Painting class

Page 1 of 2  
Went to the local Home & Garden Show and sat in on a painting class. Here are some hints I gleaned. You probably know most of them.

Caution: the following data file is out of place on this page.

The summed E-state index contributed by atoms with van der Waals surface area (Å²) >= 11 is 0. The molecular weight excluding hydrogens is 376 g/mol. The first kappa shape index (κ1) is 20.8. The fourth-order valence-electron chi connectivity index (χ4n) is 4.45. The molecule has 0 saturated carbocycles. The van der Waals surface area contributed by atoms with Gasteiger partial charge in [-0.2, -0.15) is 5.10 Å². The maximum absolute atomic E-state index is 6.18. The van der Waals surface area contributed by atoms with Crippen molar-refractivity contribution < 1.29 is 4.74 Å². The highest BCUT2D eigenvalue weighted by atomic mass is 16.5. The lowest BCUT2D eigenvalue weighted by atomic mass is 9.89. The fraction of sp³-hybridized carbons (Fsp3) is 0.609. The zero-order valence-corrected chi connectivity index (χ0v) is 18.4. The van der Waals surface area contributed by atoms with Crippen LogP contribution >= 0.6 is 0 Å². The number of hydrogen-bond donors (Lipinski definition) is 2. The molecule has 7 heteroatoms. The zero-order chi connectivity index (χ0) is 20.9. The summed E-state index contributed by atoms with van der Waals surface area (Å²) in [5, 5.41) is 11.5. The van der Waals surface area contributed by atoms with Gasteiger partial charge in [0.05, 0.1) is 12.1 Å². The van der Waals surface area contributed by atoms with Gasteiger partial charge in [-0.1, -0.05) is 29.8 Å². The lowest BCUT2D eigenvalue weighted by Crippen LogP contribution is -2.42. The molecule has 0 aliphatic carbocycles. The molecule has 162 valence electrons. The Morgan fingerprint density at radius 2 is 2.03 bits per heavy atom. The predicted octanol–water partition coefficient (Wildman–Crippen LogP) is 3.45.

* Don't mask window glass - use Chapstick! Use cling-wrap on mirrors, door-knobs, and anything else from which it would be irritating to clean speckles. * Don't wash your brushes, use a bucket containing water and (a lot) of liquid fabric softener. The brush will clean in ten seconds. * There's a big difference between a "paint" brush (expensive) and a brush only fit for slathering on finish remover. * Never paint from the can. Plus, your container should contain no more than 1/2" of paint. A swell container can be made from plastic milk jug or bleach bottle. Cut a large window in the bottle. You'll have a handy container, a handle to hold it, and a ready-made funnel for putting the excess back in the can. With a suitable cut, you can fashion a grip for your brush so the brush hangs vertically inside the bleach bottle. * Spray your hand (or other body parts) with PAM (regular, not garlic-flavored). The paint splatters won't stick. * The instructor made a painter's apron out of a 13-gallon trash bag, complete with neck loop and ties for around the back. I can't describe it here. * Punch 4 or more holes in the rim of your paint can. This allows paint to drain back into the can. The "point" on the painter's tool is designed for this purpose. * For your paint-holding hand, cover it with a nitrile or other plastic glove. Dump some talc or baby powder in the glove first, and seal the open end of the glove to your arm with blue tape. * Unused paint: Take a bit of the cut off trash bag, or plastic sack, spray it with PAM. Open the lid of the half-empty can, breathe into the can three times (CO2 to dispel the oxygen), place the bit of plastic over the can (PAM-side down), then the lid, and hammer into place. Turn the can upside down and store. The PAM will rise to the surface in the paint, forming a thin film atop the paint, protecting the paint from any residual oxygen in the can. Remember, paint doesn't "dry" so much as it "sets" due to contact with oxygen. * To keep paint from leaking under blue masking tape, run a dull object rapidly, one time, lengthwise, over the edge of the tape. This slightly heats the blue tape via friction, and the heat slightly melts the wax that holds the tape to the wall. This melted wax makes a much better seal. * Don't like the smell of the paint? Add 4 drops of vanilla extract to your paint can. * Do not scrape the brush on the side of your container. Loading a brush is a three-step process. DUNK the brush in the paint, DRIP to allow excess to fall out, PAT the sides of the container with the brush. * Likewise painting is a three-stroke process. Starting at the bottom UP 'til the brush no longer lays a complete layer of paint (LOAD), then DOWN to smooth the paint (SET), the back UP (FINISH). * Wash your brush or roller every two hours. * Do Not Use fuzzy six-pack rollers. Get a Teflon-coated roller. More expensive, but it won't leave fuzz and spreads the paint better. Using the Fabric Softener trick above, it, too, can be cleaned in ten seconds. * If you want to use a small, open, container as a paint supply, here are two tips: Line the container inside with a large Zip-lock bag, it makes clean-up easier. With two pieces of duct-tape (one shorter than the other) you can fashion a palm-holder. Place the short piece of duct tape on the larger, sticky-side to sticky-side. Hold the container in the palm of your hand and tape your hand to the container. Well, your hand really slides in and out, but this enables you to hold the paint dish in your palm. * The next tip is mostly just clever and requires two empty 5-gallon paint buckets and 4 longish pieces of Velcro tape. Cut four slits in the lids of the paint buckets, thread the Velcro through the slits, and belay your feet to the lids with the Velcro straps. Ta-da! Eighteen-inch-high stilts! No more moving the ladder to cut-in the ceiling! * A needful thing for cleanup is a "Brush and roller spinner". You attach your brush (or roller) and rapidly move the handle back and forth. This action spins the bejesus out of the brush and really helps cleaning. You cannot get this tool at HD or Lowes, (some ACE stores might have it) but here's a link for four different models (about $20). (Amazon.com product link shortened) * If your "scraper" bends, it's not a scraper - it's a spreader (like for mud). You scrape only with a rigid blade. Using a spreader as a scraper invariably results in gouges. * Always remember: Oil or oil-based products (like wax) and water (based paints) do not mix. Use this knowledge to your advantage. Oxygen is the enemy of not-yet-applied paint.